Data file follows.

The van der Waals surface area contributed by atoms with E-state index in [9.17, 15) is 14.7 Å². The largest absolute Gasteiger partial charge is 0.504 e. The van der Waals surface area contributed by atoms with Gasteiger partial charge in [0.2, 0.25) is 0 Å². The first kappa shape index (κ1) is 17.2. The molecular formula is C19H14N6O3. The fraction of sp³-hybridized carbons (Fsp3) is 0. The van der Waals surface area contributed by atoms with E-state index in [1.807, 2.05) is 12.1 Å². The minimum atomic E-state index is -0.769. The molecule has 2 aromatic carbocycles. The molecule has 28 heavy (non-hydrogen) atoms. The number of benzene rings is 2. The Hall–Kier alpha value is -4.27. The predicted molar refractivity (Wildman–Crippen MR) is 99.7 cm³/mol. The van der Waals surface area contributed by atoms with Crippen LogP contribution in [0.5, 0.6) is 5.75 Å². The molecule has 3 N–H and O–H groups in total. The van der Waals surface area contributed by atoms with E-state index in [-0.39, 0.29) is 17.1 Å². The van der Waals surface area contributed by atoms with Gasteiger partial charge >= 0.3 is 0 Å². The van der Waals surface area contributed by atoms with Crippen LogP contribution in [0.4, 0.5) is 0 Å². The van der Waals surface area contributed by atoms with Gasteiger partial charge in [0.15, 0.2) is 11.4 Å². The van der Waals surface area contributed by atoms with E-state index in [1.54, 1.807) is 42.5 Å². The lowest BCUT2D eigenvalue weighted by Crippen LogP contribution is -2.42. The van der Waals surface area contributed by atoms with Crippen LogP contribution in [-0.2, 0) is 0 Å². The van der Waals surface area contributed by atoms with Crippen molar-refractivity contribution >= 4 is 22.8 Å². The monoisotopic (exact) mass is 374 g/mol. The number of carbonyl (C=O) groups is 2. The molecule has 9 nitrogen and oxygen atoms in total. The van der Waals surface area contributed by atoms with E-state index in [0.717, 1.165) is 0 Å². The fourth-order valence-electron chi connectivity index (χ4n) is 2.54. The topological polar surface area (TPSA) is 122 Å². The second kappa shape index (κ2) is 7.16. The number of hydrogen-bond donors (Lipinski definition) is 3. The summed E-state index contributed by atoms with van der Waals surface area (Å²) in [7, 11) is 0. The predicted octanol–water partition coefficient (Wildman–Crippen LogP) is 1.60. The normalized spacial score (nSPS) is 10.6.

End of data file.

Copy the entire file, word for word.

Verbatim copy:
The van der Waals surface area contributed by atoms with E-state index in [9.17, 15) is 14.7 Å². The largest absolute Gasteiger partial charge is 0.504 e. The van der Waals surface area contributed by atoms with Gasteiger partial charge in [0.2, 0.25) is 0 Å². The first kappa shape index (κ1) is 17.2. The molecular formula is C19H14N6O3. The fraction of sp³-hybridized carbons (Fsp3) is 0. The van der Waals surface area contributed by atoms with E-state index in [1.807, 2.05) is 12.1 Å². The minimum atomic E-state index is -0.769. The molecule has 2 aromatic carbocycles. The molecule has 28 heavy (non-hydrogen) atoms. The number of benzene rings is 2. The Hall–Kier alpha value is -4.27. The predicted molar refractivity (Wildman–Crippen MR) is 99.7 cm³/mol. The van der Waals surface area contributed by atoms with Crippen LogP contribution in [0.5, 0.6) is 5.75 Å². The molecule has 3 N–H and O–H groups in total. The van der Waals surface area contributed by atoms with E-state index in [-0.39, 0.29) is 17.1 Å². The van der Waals surface area contributed by atoms with Gasteiger partial charge >= 0.3 is 0 Å². The van der Waals surface area contributed by atoms with Crippen LogP contribution in [0.4, 0.5) is 0 Å². The van der Waals surface area contributed by atoms with Gasteiger partial charge in [0.15, 0.2) is 11.4 Å². The van der Waals surface area contributed by atoms with E-state index in [1.54, 1.807) is 42.5 Å². The lowest BCUT2D eigenvalue weighted by Crippen LogP contribution is -2.42. The van der Waals surface area contributed by atoms with Crippen LogP contribution in [-0.2, 0) is 0 Å². The van der Waals surface area contributed by atoms with Crippen molar-refractivity contribution >= 4 is 22.8 Å². The monoisotopic (exact) mass is 374 g/mol. The number of carbonyl (C=O) groups is 2. The molecule has 9 nitrogen and oxygen atoms in total. The van der Waals surface area contributed by atoms with E-state index in [0.717, 1.165) is 0 Å². The fourth-order valence-electron chi connectivity index (χ4n) is 2.54. The topological polar surface area (TPSA) is 122 Å². The second kappa shape index (κ2) is 7.16. The number of hydrogen-bond donors (Lipinski definition) is 3. The summed E-state index contributed by atoms with van der Waals surface area (Å²) in [7, 11) is 0. The predicted octanol–water partition coefficient (Wildman–Crippen LogP) is 1.60. The normalized spacial score (nSPS) is 10.6.